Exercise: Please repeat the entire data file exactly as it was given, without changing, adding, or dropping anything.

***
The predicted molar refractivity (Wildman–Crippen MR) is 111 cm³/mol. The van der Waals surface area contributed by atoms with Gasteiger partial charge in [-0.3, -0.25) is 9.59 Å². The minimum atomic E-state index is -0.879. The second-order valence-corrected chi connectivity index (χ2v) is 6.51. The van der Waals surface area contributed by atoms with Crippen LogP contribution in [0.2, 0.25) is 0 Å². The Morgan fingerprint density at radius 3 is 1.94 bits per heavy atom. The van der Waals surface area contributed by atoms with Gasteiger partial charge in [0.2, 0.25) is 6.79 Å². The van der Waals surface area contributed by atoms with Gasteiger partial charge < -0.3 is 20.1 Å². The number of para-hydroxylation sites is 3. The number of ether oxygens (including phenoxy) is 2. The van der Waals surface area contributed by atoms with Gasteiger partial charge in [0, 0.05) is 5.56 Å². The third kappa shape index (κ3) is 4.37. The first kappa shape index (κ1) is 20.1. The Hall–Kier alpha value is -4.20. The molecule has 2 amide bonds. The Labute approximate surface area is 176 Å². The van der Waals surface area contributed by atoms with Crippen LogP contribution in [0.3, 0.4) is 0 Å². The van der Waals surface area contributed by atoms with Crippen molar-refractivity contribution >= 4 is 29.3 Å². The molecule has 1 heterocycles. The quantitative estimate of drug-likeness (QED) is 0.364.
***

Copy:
The predicted molar refractivity (Wildman–Crippen MR) is 111 cm³/mol. The van der Waals surface area contributed by atoms with Gasteiger partial charge in [-0.3, -0.25) is 9.59 Å². The minimum atomic E-state index is -0.879. The second-order valence-corrected chi connectivity index (χ2v) is 6.51. The van der Waals surface area contributed by atoms with Crippen LogP contribution in [0.2, 0.25) is 0 Å². The Morgan fingerprint density at radius 3 is 1.94 bits per heavy atom. The van der Waals surface area contributed by atoms with Gasteiger partial charge in [0.2, 0.25) is 6.79 Å². The van der Waals surface area contributed by atoms with Gasteiger partial charge < -0.3 is 20.1 Å². The number of para-hydroxylation sites is 3. The number of ether oxygens (including phenoxy) is 2. The van der Waals surface area contributed by atoms with Gasteiger partial charge in [0, 0.05) is 5.56 Å². The third kappa shape index (κ3) is 4.37. The first kappa shape index (κ1) is 20.1. The Hall–Kier alpha value is -4.20. The molecule has 2 amide bonds. The Labute approximate surface area is 176 Å². The van der Waals surface area contributed by atoms with Crippen LogP contribution in [0.3, 0.4) is 0 Å². The van der Waals surface area contributed by atoms with Crippen molar-refractivity contribution >= 4 is 29.3 Å². The molecule has 1 heterocycles. The quantitative estimate of drug-likeness (QED) is 0.364.